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by Ellie Spielberg | January 19, 2012 New York Teacher issue
Conversation flies as visitors dig in at a banquet where food and education meet. Words like “crostini” mingle with “curriculum”; “graduation rate” with “gorgonzola.”
About two dozen young chefs, along with their culinary arts teachers at Food and Finance HS, stand behind long tables laden with the kinds of food one reads about in magazines but rarely gets to eat. Olive tampenade. Curried chicken mousse. Yucca cake with caramelized onions and parmesan. Dainty, perfect French pastries.
It is heavenly, the food prepared by students in this midtown Manhattan neighborhood west of 10th Avenue known as Hell’s Kitchen.
The small grade 9-12 school, which opened in 2004 and has a graduation rate of 82 percent, was putting on a preview of its annual Restaurant Day.
“The crab cakes are crusty without being too hard or soft inside, as they should be,” said one guest, UFT President Michael Mulgrew. “The empanada pastry is flaky, and that’s hard to achieve.”
Mulgrew was impressed with the students’ collaborative attitude as much as with their masterful skills: “When I asked who made this or that, they said, ‘We all did.’”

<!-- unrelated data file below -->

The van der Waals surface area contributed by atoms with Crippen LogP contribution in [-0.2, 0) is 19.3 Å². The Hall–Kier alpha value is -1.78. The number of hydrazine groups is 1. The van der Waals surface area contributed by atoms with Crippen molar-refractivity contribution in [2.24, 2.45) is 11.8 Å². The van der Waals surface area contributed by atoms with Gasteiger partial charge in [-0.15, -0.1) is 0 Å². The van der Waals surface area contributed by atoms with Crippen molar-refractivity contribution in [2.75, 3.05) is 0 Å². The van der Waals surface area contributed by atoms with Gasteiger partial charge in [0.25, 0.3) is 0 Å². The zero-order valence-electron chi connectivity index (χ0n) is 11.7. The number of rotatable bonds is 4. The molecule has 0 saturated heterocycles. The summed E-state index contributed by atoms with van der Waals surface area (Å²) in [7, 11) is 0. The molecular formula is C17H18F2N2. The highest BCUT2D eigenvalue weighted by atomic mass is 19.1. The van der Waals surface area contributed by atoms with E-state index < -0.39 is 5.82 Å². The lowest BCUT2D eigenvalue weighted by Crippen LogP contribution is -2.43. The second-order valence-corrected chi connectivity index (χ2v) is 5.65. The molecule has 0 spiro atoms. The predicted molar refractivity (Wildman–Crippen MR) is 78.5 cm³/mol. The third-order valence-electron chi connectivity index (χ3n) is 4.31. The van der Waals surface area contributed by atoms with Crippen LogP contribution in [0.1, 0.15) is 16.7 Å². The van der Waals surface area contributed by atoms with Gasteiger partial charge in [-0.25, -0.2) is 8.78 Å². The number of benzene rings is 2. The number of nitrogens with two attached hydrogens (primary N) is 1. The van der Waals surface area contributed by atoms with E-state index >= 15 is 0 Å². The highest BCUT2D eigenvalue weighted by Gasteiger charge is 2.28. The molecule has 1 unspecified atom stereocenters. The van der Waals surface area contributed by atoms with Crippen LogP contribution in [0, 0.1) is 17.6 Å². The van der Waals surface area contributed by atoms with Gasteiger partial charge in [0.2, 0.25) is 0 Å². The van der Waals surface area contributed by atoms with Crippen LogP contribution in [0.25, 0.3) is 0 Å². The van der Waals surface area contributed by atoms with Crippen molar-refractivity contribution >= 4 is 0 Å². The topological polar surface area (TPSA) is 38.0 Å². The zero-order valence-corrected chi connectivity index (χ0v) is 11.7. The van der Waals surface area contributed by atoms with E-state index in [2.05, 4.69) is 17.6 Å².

Chapter Leader Geoffrey “Chef Geoff” Tulloch gave the cook’s tour to Mulgrew, UFT Vice President Sterling Roberson and Alice O’Neil, the union’s Manhattan high schools representative on the Dec. 20 visit.
Seeing the pride that students had in their creations, Roberson said, “This only shows that when given the opportunity, students become incredibly proficient and are enthusiastic about showing that proficiency to the community.”
O’Neil, who previously served as Food and Finance’s chapter leader, stressed that “the UFT was instrumental in getting this chapter off the ground — everything from budget to safety to getting jobs for our students.”
Guidance counselor Paula Astor, sampling the fare, said that the school is an exciting place to work.
“We have great raw material and the staff works well together to turn it into a nice finished cake,” she said.
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